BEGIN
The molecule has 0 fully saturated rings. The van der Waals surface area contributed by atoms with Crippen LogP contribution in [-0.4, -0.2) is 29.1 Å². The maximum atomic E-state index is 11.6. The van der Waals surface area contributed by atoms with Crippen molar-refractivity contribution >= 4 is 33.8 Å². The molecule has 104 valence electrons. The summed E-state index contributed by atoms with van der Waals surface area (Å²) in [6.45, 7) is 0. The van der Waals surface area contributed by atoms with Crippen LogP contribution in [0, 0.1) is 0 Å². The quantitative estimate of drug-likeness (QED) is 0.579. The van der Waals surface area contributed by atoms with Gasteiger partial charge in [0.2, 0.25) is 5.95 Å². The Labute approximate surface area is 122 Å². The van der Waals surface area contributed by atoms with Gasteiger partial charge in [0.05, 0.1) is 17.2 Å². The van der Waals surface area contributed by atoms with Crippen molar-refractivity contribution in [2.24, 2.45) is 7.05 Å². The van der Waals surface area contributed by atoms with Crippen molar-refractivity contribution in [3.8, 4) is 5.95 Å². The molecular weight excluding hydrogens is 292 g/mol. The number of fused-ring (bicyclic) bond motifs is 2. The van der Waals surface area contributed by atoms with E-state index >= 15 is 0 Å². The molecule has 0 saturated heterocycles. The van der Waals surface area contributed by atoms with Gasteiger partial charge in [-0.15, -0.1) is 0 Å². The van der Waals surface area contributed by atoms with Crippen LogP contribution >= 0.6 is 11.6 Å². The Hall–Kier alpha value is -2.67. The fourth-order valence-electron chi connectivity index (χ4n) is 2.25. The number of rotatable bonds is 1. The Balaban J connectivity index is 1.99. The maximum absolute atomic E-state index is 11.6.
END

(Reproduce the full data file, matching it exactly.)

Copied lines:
The molecule has 0 fully saturated rings. The van der Waals surface area contributed by atoms with Crippen LogP contribution in [-0.4, -0.2) is 29.1 Å². The maximum atomic E-state index is 11.6. The van der Waals surface area contributed by atoms with Crippen molar-refractivity contribution >= 4 is 33.8 Å². The molecule has 104 valence electrons. The summed E-state index contributed by atoms with van der Waals surface area (Å²) in [6.45, 7) is 0. The van der Waals surface area contributed by atoms with Crippen LogP contribution in [0, 0.1) is 0 Å². The quantitative estimate of drug-likeness (QED) is 0.579. The van der Waals surface area contributed by atoms with Gasteiger partial charge in [0.2, 0.25) is 5.95 Å². The Labute approximate surface area is 122 Å². The van der Waals surface area contributed by atoms with Gasteiger partial charge in [0.05, 0.1) is 17.2 Å². The van der Waals surface area contributed by atoms with Crippen molar-refractivity contribution in [2.24, 2.45) is 7.05 Å². The van der Waals surface area contributed by atoms with Crippen molar-refractivity contribution in [3.8, 4) is 5.95 Å². The molecular weight excluding hydrogens is 292 g/mol. The number of fused-ring (bicyclic) bond motifs is 2. The van der Waals surface area contributed by atoms with E-state index >= 15 is 0 Å². The molecule has 0 saturated heterocycles. The van der Waals surface area contributed by atoms with Gasteiger partial charge in [-0.15, -0.1) is 0 Å². The van der Waals surface area contributed by atoms with Crippen LogP contribution >= 0.6 is 11.6 Å². The Hall–Kier alpha value is -2.67. The fourth-order valence-electron chi connectivity index (χ4n) is 2.25. The number of rotatable bonds is 1. The Balaban J connectivity index is 1.99. The maximum absolute atomic E-state index is 11.6.